Loading... Please wait...

Need Two Monitors? Here’s How to Set Them Up Ergonomically

Posted on 3rd Sep 2011 @ 4:58 PM

Dual-monitor setups are beloved by developers, designers, and everyone who wants to pretend that they are working on the bridge of a spaceship. The argument is that having two (or more!) screens allows workers to be more productive, more flexible, and to feel just as important as the other people in the office who already work with two monitors. But what does it do for ergonomics? The answer, as always, depends on how you set up your work area.

Common Complaints With Dual-Monitor Work Stations

Folks who move from a single monitor to a dual-monitor system often complain of aches and pains, especially while adjusting to the new setup. The worst offenders are:

1) Neck pain, from swiveling from one monitor to another, or from staring at the monitor at an angle.

2) Shoulder, wrist and elbow pain, from holding the mouse at a different angle than that with which they’re comfortable.

3) Eye strain, from constantly staring at one screen or another. The two-monitor setup seems to discourage breaks, which isn't great for workers' eyes.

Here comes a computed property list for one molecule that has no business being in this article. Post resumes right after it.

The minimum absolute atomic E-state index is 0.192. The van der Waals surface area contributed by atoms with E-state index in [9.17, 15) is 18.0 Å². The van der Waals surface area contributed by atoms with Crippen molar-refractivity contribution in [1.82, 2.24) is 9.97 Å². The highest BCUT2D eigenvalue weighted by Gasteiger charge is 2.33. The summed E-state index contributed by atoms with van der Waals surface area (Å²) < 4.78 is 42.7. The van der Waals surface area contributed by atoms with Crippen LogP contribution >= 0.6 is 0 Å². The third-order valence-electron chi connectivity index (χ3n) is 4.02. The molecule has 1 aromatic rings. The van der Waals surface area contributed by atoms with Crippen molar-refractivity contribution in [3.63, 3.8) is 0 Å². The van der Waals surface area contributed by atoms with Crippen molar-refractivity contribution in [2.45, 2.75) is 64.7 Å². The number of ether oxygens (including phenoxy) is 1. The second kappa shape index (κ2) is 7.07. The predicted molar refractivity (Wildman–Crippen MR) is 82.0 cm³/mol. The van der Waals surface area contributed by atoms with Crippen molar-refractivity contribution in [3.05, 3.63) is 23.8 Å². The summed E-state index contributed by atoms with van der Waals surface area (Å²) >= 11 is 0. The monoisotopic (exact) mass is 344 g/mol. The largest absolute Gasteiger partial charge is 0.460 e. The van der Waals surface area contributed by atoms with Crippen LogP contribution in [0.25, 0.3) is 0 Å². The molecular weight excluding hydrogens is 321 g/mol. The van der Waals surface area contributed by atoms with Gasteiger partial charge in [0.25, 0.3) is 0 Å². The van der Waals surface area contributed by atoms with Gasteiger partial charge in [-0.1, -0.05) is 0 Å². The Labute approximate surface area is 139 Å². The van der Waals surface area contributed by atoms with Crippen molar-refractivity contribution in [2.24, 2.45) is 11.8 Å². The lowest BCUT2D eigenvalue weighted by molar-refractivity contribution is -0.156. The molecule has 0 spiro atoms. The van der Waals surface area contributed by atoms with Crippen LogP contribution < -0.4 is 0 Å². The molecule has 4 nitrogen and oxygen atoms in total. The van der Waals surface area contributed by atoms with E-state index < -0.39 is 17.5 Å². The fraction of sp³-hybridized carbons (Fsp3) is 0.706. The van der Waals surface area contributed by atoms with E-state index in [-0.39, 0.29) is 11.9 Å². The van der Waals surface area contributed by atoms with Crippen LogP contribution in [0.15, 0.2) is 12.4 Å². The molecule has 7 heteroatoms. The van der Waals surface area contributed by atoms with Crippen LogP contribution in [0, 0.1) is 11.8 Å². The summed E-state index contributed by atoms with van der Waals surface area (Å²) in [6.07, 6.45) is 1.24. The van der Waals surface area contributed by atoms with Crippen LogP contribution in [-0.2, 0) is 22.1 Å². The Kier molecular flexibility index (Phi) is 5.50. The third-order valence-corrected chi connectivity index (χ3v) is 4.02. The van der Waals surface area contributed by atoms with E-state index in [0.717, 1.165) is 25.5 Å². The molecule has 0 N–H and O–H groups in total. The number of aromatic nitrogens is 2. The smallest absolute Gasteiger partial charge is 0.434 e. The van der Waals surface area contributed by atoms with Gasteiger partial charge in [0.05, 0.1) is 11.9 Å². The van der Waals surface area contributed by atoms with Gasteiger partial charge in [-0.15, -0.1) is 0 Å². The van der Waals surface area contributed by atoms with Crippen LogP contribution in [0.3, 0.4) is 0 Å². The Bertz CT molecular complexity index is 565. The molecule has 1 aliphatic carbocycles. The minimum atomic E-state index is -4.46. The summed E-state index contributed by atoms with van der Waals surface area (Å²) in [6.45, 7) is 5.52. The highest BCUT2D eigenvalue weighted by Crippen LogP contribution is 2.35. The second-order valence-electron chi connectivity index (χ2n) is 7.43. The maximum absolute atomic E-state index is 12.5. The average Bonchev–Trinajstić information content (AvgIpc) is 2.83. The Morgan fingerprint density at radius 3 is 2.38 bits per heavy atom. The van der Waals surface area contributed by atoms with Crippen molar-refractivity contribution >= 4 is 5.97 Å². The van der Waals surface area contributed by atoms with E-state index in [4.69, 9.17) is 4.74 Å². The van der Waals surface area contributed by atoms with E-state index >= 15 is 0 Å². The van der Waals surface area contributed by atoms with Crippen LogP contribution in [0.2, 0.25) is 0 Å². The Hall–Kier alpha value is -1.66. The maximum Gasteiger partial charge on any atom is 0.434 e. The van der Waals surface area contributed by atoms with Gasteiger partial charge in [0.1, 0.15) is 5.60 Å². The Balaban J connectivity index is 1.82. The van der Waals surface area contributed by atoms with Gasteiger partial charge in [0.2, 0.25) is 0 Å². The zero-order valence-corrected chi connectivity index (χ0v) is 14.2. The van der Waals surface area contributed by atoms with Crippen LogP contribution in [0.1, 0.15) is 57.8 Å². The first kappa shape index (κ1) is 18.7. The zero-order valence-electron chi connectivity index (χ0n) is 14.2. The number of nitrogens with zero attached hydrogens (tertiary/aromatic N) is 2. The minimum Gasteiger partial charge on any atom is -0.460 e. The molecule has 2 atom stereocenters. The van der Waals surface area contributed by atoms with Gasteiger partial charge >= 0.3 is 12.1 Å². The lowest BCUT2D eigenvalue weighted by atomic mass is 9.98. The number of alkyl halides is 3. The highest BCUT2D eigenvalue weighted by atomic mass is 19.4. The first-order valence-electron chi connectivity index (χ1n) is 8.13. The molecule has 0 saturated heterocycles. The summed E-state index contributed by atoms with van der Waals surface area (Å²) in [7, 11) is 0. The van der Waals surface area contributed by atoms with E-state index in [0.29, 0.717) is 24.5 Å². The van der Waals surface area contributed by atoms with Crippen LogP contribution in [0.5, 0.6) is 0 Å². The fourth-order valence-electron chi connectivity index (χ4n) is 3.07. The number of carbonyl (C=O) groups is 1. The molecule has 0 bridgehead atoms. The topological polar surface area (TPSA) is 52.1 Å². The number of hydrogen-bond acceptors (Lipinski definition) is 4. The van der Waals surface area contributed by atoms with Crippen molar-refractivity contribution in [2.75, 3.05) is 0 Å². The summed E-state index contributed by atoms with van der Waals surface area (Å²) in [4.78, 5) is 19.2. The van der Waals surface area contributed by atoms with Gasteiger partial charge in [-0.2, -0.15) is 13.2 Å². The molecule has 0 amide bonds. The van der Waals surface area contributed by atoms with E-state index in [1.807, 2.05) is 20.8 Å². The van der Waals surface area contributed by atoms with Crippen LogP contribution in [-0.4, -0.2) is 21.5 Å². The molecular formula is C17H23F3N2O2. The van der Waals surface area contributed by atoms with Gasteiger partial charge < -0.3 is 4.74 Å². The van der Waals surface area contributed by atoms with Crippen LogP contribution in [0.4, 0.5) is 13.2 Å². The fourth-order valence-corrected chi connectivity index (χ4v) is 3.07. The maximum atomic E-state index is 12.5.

How to Set up Two Monitors Ergonomically

Much of the standard ergonomic setup advice applies. (Keyboard trays and ergonomic chairs, for example, will help you out no matter how many monitors you use.) But there are also several specialized tips that can help you reduce strain in a dual-monitor situation.

1. Use eye movements to look from screen to screen, rather than swiveling the whole head.

2. Place both monitors at the same height.

3. Keep screens as close together as possible. Flat-panel monitors often make this easier.

4. If you don't use both monitors evenly, consider making one the primary monitor and setting the other off to the side, at a 30 degree angle.

5. If both monitors are used equally, place them side by side and center the keyboard between them.


And, as always, no matter what your setup, be sure to take lots of breaks. Your eyes -- and sanity -- will thank you for it.

blog comments powered by Disqus